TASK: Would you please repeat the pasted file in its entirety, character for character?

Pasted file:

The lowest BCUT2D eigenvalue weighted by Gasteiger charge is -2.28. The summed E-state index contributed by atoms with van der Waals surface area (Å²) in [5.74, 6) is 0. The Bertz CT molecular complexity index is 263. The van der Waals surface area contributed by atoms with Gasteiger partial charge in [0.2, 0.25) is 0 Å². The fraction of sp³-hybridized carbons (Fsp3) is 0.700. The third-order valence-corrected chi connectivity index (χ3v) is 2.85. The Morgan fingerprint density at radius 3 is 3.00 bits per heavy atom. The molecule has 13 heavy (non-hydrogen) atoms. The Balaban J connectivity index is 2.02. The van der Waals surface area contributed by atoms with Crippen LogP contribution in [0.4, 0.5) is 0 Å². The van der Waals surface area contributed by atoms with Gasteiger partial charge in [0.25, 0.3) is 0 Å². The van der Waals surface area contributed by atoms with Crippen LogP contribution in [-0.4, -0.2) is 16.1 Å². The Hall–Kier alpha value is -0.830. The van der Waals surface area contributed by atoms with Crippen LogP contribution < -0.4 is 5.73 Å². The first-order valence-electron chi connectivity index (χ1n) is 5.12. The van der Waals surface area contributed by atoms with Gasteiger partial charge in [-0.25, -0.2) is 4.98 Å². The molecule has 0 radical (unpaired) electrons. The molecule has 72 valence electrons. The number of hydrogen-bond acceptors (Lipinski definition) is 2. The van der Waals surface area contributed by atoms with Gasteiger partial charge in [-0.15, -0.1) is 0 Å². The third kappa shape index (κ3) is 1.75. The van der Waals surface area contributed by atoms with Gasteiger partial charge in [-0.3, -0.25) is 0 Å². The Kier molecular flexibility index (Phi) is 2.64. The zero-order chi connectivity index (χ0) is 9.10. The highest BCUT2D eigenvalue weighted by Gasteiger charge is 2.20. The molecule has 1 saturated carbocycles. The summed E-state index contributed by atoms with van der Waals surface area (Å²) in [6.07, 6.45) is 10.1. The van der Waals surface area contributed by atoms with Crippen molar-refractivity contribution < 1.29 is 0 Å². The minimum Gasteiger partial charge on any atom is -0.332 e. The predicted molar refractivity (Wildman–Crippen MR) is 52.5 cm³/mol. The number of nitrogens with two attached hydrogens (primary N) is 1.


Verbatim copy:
The lowest BCUT2D eigenvalue weighted by Gasteiger charge is -2.28. The summed E-state index contributed by atoms with van der Waals surface area (Å²) in [5.74, 6) is 0. The Bertz CT molecular complexity index is 263. The van der Waals surface area contributed by atoms with Gasteiger partial charge in [0.2, 0.25) is 0 Å². The fraction of sp³-hybridized carbons (Fsp3) is 0.700. The third-order valence-corrected chi connectivity index (χ3v) is 2.85. The Morgan fingerprint density at radius 3 is 3.00 bits per heavy atom. The molecule has 13 heavy (non-hydrogen) atoms. The Balaban J connectivity index is 2.02. The van der Waals surface area contributed by atoms with Crippen LogP contribution in [0.4, 0.5) is 0 Å². The van der Waals surface area contributed by atoms with Gasteiger partial charge in [0.25, 0.3) is 0 Å². The van der Waals surface area contributed by atoms with Crippen LogP contribution in [-0.4, -0.2) is 16.1 Å². The Hall–Kier alpha value is -0.830. The van der Waals surface area contributed by atoms with Crippen LogP contribution < -0.4 is 5.73 Å². The first-order valence-electron chi connectivity index (χ1n) is 5.12. The van der Waals surface area contributed by atoms with Gasteiger partial charge in [-0.25, -0.2) is 4.98 Å². The molecule has 0 radical (unpaired) electrons. The molecule has 72 valence electrons. The number of hydrogen-bond acceptors (Lipinski definition) is 2. The van der Waals surface area contributed by atoms with Gasteiger partial charge in [-0.15, -0.1) is 0 Å². The third kappa shape index (κ3) is 1.75. The van der Waals surface area contributed by atoms with Gasteiger partial charge in [-0.3, -0.25) is 0 Å². The Kier molecular flexibility index (Phi) is 2.64. The zero-order chi connectivity index (χ0) is 9.10. The highest BCUT2D eigenvalue weighted by Gasteiger charge is 2.20. The molecule has 1 saturated carbocycles. The summed E-state index contributed by atoms with van der Waals surface area (Å²) in [6.07, 6.45) is 10.1. The van der Waals surface area contributed by atoms with Crippen molar-refractivity contribution < 1.29 is 0 Å². The minimum Gasteiger partial charge on any atom is -0.332 e. The predicted molar refractivity (Wildman–Crippen MR) is 52.5 cm³/mol. The number of nitrogens with two attached hydrogens (primary N) is 1.